My teen does not want to spend time with me anymore. While it is very true that as your child gets older he will spend less and less time with you, it is far from the truth that your teen does not want to spend time with you. Most teens have more activities outside of the home as they get older and their interests change drastically, sometimes from one day to the next. The way they talk might even change. All these adjustments mean that you will understand him less and less each day. It is not that he wants to spend less time with you; it is that he perceives there are fewer things he has in common with you. Making an effort to understand the culture and how it changes from day to day can greatly improve the time you spend together because you will have more in common with him. The truth is that he still craves the time he gets to spend with his mom or dad, but realizes often unconsciously that he needs to pull away from you too.
It is too late to build good communication habits in my teen. It is never too late to teach and model healthy communication habits. You may feel that the habits both you and your child have are already ingrained in your mind and will never change, but that simply is not true. It takes small but measurable changes in your behavior to effectively help your teen communicate better. Your teen is likely looking for someone to work to understand him, even if that person never fully can.
Raising a teenager can be a maddening adventure, but it can also be touching. To see the child that was once so little and helpless becoming an adult can be overwhelming. Sometimes parents want to hold onto the little child they once knew. Unfortunately, attempting to hold on by treating the young adult like you did when he was little can cause a great deal of friction between you both. It is a difficult process to communicate with a teenager, but when done with respect and understanding it can be a less frustrating phase.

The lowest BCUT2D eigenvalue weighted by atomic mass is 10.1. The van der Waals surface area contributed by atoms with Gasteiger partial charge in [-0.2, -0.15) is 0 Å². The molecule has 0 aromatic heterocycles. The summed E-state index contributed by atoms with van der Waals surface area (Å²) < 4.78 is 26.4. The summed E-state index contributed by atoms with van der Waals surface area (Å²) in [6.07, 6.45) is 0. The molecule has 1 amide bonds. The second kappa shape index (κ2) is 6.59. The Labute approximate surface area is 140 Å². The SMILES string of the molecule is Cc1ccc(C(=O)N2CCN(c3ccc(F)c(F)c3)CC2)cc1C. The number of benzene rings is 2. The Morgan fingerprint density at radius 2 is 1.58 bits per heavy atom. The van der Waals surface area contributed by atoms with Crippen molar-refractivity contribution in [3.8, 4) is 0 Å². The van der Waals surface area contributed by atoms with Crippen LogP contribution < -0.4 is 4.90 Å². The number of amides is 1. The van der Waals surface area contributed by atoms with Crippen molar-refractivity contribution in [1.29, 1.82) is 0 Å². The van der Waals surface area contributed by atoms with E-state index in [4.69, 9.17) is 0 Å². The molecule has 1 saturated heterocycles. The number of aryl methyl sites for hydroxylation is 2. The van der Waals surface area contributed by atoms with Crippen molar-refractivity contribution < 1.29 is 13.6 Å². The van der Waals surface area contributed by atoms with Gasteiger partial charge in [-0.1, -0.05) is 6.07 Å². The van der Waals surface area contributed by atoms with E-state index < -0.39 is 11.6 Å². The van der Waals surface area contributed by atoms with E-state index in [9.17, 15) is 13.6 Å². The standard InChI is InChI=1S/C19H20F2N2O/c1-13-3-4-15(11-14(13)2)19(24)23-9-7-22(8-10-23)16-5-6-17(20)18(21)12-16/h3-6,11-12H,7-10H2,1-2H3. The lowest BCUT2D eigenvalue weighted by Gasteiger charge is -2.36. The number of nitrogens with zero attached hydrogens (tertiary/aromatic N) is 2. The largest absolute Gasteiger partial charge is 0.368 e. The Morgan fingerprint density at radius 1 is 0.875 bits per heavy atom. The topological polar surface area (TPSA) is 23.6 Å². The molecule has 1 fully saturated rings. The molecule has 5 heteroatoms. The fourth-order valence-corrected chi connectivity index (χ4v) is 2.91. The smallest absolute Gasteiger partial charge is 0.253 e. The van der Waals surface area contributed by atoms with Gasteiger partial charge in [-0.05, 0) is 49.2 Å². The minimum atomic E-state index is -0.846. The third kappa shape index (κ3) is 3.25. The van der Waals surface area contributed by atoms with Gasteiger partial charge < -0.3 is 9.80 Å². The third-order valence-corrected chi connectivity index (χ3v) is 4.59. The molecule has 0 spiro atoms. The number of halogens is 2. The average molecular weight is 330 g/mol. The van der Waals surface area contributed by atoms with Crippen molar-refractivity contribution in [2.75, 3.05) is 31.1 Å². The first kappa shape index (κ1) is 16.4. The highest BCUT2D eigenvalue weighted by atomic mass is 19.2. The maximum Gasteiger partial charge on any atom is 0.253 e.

Source: Go Nannies
You probably see and hear a lot about alcohol—from TV, movies, music, and your friends. But what are the real facts about underage alcohol use?
Myth Alcohol isn’t as harmful as other drugs.
FACT Alcohol increases your risk for many deadly diseases, such as cancer. Drinking too much alcohol too quickly can lead to alcohol poisoning, which can kill you.
Myth Drinking is a good way to loosen up at parties.
FACT Drinking is a dumb way to loosen up. It can make you act silly, say things you shouldn’t say, and do things you wouldn’t normally do (like get into fights).
Myth Drinking alcohol will make me cool.
FACT There’s nothing cool about stumbling around, passing out, or puking on yourself. Drinking alcohol also can cause bad breath and weight gain.
Myth All of the other kids drink alcohol. I need to drink to fit in.
FACT If you really want to fit in, stay sober. Most young people don’t drink alcohol. Research shows that more than 70 percent of youth age 12 to 20 haven’t had a drink in the past month.1
Myth I can sober up quickly by taking a cold shower or drinking coffee.
FACT On average, it takes 2 to 3 hours for a single drink to leave the body. Nothing can speed up the process, not even drinking coffee, taking a cold shower, or “walking it off.”
Myth Adults drink, so kids should be able to drink too.
FACT A young person’s brain and body are still growing. Drinking alcohol can cause learning problems or lead to adult alcoholism. People who begin drinking by age 15 are five times more likely to abuse or become dependent on alcohol than those who begin drinking after age 20.2
Myth Beer and wine are safer than liquor.
FACT Alcohol is alcohol. It can cause you problems no matter how you consume it. One 12-ounce bottle of beer or a 5-ounce glass of wine (about a half cup) has as much alcohol as a 1.5-ounce shot of liquor. Alcopops—sweet drinks laced with malt liquor—often contain more alcohol than beer!
Myth I can drink alcohol and not have any problems.
FACT If you’re under 21, drinking alcohol is a big problem: It’s illegal. If caught, you may have to pay a fine, perform community service, or take alcohol awareness classes. Kids who drink also are more likely to get poor grades in school and are at higher risk for being a crime victim.